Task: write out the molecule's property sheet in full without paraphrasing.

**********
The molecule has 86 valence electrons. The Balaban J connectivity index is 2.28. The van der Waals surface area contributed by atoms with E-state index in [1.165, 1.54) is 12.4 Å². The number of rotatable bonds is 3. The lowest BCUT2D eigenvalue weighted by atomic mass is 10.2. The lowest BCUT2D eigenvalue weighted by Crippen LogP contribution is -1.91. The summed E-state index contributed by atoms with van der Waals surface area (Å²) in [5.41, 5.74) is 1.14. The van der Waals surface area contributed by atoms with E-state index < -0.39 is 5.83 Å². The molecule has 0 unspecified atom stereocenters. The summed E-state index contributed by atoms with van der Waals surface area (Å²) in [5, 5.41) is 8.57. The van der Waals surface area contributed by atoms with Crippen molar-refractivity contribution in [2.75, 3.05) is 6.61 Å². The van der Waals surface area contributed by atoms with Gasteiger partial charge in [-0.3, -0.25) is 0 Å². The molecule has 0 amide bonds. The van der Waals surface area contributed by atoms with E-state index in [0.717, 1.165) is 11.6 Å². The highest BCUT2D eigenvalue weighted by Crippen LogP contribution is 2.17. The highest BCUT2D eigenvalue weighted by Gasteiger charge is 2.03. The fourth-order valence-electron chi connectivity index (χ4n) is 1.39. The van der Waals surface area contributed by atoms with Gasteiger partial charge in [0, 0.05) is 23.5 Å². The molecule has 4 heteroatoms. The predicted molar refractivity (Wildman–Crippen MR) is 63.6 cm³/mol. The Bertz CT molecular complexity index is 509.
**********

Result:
The molecule has 86 valence electrons. The Balaban J connectivity index is 2.28. The van der Waals surface area contributed by atoms with E-state index in [1.165, 1.54) is 12.4 Å². The number of rotatable bonds is 3. The lowest BCUT2D eigenvalue weighted by atomic mass is 10.2. The lowest BCUT2D eigenvalue weighted by Crippen LogP contribution is -1.91. The summed E-state index contributed by atoms with van der Waals surface area (Å²) in [5.41, 5.74) is 1.14. The van der Waals surface area contributed by atoms with E-state index < -0.39 is 5.83 Å². The molecule has 0 unspecified atom stereocenters. The summed E-state index contributed by atoms with van der Waals surface area (Å²) in [5, 5.41) is 8.57. The van der Waals surface area contributed by atoms with Crippen molar-refractivity contribution in [2.75, 3.05) is 6.61 Å². The van der Waals surface area contributed by atoms with Gasteiger partial charge in [-0.3, -0.25) is 0 Å². The molecule has 0 amide bonds. The van der Waals surface area contributed by atoms with E-state index in [0.717, 1.165) is 11.6 Å². The highest BCUT2D eigenvalue weighted by Crippen LogP contribution is 2.17. The highest BCUT2D eigenvalue weighted by Gasteiger charge is 2.03. The fourth-order valence-electron chi connectivity index (χ4n) is 1.39. The van der Waals surface area contributed by atoms with Gasteiger partial charge in [0, 0.05) is 23.5 Å². The molecule has 4 heteroatoms. The predicted molar refractivity (Wildman–Crippen MR) is 63.6 cm³/mol. The Bertz CT molecular complexity index is 509.